Could President Obama be backtracking on his opposition to a travel ban? Thursday night offered the first sign of a possible shift on the issue in the effort to combat Ebola.
Obama told the press pool in the Oval Office that while he doesn’t “have a philosophical objection” to a travel ban, he still believes a travel ban to West Africa is “less effective” than measures the administration is currently instituting.
“I want to make sure that everybody’s clear about the issue. I don’t have a philosophical objection necessarily to a travel ban if that is the thing that is going to keep the American people safe,” said Obama.
“The problem is, in all the discussions I’ve had thus far with experts in the field, experts in infectious disease, is that a travel ban is less effective than the measures that we are currently instituting, that involve screening passengers who are coming from West Africa,” he said. “If we institute a travel ban instead of the protocols that we’ve put in place now, history shows that there’s a likelihood of increased avoidance.”
“If they come back to me and they say there’s some additional things we need to do, I assure you, we will do it. But it’s important in the circumstances, for us to look at the history of how these infectious diseases are best dealt with, and it’s currently the judgment of all those involved that a flat-out travel ban is not the best way to go,” Obama added.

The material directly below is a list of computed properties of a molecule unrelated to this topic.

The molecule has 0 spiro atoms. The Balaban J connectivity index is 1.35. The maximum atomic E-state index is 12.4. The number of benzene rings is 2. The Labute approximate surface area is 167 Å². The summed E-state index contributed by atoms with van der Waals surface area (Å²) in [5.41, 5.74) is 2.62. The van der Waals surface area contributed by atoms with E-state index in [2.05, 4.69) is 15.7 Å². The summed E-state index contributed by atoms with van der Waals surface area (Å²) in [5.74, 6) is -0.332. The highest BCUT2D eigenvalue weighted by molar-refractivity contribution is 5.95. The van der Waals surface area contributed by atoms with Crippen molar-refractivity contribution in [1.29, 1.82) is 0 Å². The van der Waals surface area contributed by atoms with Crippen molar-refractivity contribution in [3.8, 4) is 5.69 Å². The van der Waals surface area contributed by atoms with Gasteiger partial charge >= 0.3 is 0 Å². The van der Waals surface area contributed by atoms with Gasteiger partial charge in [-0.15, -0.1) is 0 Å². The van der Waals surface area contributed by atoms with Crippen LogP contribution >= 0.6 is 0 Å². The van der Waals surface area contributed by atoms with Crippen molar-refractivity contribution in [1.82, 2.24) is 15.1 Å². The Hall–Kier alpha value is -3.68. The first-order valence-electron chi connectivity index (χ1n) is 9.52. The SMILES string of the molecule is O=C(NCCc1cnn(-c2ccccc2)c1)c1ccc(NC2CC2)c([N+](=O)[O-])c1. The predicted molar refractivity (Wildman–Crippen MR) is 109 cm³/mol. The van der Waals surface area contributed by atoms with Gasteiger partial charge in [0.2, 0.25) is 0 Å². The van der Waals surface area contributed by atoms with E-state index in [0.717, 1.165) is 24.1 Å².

The president’s statement stands in contrast to White House spokesman Josh Earnest’s yesterday. Earnest told ABC News’ Jon Karl that a travel ban was “not on the table at this point.” (RELATED: White House On West Africa Travel Ban: ‘Not On The Table At This Point’)
“The reason for that just in case people haven’t heard the previous answer I’ve given to this…shutting down travel to that area of the world would prevent the expeditious flow of personnel and equipment into the region,” said the White House flack.
“The only way for us to stop this outbreak and to eliminate any risk from Ebola to the American public is to stop this outbreak at the source,” Earnest said. “We are mobilizing significant resources to make sure that supplies and personnel can get to the affected region, and start meeting the needs of the effective regions so we can stop the outbreak.”